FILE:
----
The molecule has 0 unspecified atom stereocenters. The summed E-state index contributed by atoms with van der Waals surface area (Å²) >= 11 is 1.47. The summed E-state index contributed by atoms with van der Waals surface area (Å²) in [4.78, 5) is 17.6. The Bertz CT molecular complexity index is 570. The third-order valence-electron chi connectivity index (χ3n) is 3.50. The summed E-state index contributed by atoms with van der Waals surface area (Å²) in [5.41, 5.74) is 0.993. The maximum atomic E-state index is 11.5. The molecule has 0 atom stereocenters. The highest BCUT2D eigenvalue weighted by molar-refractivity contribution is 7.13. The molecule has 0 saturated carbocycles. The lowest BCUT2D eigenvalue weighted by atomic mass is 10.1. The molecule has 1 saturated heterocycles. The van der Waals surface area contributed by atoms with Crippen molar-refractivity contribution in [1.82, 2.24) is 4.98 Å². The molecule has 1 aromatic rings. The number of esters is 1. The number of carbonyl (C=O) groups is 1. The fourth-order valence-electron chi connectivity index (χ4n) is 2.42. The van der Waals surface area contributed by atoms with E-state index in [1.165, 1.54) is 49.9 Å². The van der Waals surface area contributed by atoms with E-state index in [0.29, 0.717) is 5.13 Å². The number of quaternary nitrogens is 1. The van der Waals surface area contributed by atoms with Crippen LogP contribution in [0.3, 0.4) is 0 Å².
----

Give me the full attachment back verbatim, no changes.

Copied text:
The molecule has 0 unspecified atom stereocenters. The summed E-state index contributed by atoms with van der Waals surface area (Å²) >= 11 is 1.47. The summed E-state index contributed by atoms with van der Waals surface area (Å²) in [4.78, 5) is 17.6. The Bertz CT molecular complexity index is 570. The third-order valence-electron chi connectivity index (χ3n) is 3.50. The summed E-state index contributed by atoms with van der Waals surface area (Å²) in [5.41, 5.74) is 0.993. The maximum atomic E-state index is 11.5. The molecule has 0 atom stereocenters. The highest BCUT2D eigenvalue weighted by molar-refractivity contribution is 7.13. The molecule has 0 saturated carbocycles. The lowest BCUT2D eigenvalue weighted by atomic mass is 10.1. The molecule has 1 saturated heterocycles. The van der Waals surface area contributed by atoms with Crippen molar-refractivity contribution in [1.82, 2.24) is 4.98 Å². The molecule has 1 aromatic rings. The number of esters is 1. The number of carbonyl (C=O) groups is 1. The fourth-order valence-electron chi connectivity index (χ4n) is 2.42. The van der Waals surface area contributed by atoms with E-state index in [1.165, 1.54) is 49.9 Å². The van der Waals surface area contributed by atoms with E-state index in [0.29, 0.717) is 5.13 Å². The number of quaternary nitrogens is 1. The van der Waals surface area contributed by atoms with Crippen LogP contribution in [0.3, 0.4) is 0 Å².